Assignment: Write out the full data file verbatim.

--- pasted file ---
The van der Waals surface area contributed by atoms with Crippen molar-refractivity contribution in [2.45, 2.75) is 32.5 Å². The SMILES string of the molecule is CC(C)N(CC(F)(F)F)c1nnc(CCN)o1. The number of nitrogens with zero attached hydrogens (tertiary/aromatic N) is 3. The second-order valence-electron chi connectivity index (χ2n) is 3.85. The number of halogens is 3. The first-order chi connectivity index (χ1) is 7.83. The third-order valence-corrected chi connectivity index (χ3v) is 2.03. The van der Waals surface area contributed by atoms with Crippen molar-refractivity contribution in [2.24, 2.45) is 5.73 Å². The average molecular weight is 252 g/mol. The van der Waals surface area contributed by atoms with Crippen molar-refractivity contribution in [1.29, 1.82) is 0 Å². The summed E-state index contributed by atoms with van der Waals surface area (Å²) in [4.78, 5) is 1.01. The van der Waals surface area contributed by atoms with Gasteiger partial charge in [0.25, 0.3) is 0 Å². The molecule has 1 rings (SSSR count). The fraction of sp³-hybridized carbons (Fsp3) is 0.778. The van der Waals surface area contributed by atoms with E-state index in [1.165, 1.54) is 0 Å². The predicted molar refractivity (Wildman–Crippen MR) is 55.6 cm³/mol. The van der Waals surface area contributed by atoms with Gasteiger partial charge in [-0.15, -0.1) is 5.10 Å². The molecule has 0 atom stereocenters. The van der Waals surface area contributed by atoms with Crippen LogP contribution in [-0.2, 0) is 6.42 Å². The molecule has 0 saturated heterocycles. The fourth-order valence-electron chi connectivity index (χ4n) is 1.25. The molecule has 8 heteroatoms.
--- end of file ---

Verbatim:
The van der Waals surface area contributed by atoms with Crippen molar-refractivity contribution in [2.45, 2.75) is 32.5 Å². The SMILES string of the molecule is CC(C)N(CC(F)(F)F)c1nnc(CCN)o1. The number of nitrogens with zero attached hydrogens (tertiary/aromatic N) is 3. The second-order valence-electron chi connectivity index (χ2n) is 3.85. The number of halogens is 3. The first-order chi connectivity index (χ1) is 7.83. The third-order valence-corrected chi connectivity index (χ3v) is 2.03. The van der Waals surface area contributed by atoms with Crippen molar-refractivity contribution in [2.24, 2.45) is 5.73 Å². The average molecular weight is 252 g/mol. The van der Waals surface area contributed by atoms with Crippen molar-refractivity contribution in [1.29, 1.82) is 0 Å². The summed E-state index contributed by atoms with van der Waals surface area (Å²) in [4.78, 5) is 1.01. The van der Waals surface area contributed by atoms with Gasteiger partial charge in [0.25, 0.3) is 0 Å². The molecule has 1 rings (SSSR count). The fraction of sp³-hybridized carbons (Fsp3) is 0.778. The van der Waals surface area contributed by atoms with E-state index in [1.165, 1.54) is 0 Å². The predicted molar refractivity (Wildman–Crippen MR) is 55.6 cm³/mol. The van der Waals surface area contributed by atoms with Gasteiger partial charge in [-0.15, -0.1) is 5.10 Å². The molecule has 0 atom stereocenters. The van der Waals surface area contributed by atoms with Crippen LogP contribution in [-0.2, 0) is 6.42 Å². The molecule has 0 saturated heterocycles. The fourth-order valence-electron chi connectivity index (χ4n) is 1.25. The molecule has 8 heteroatoms.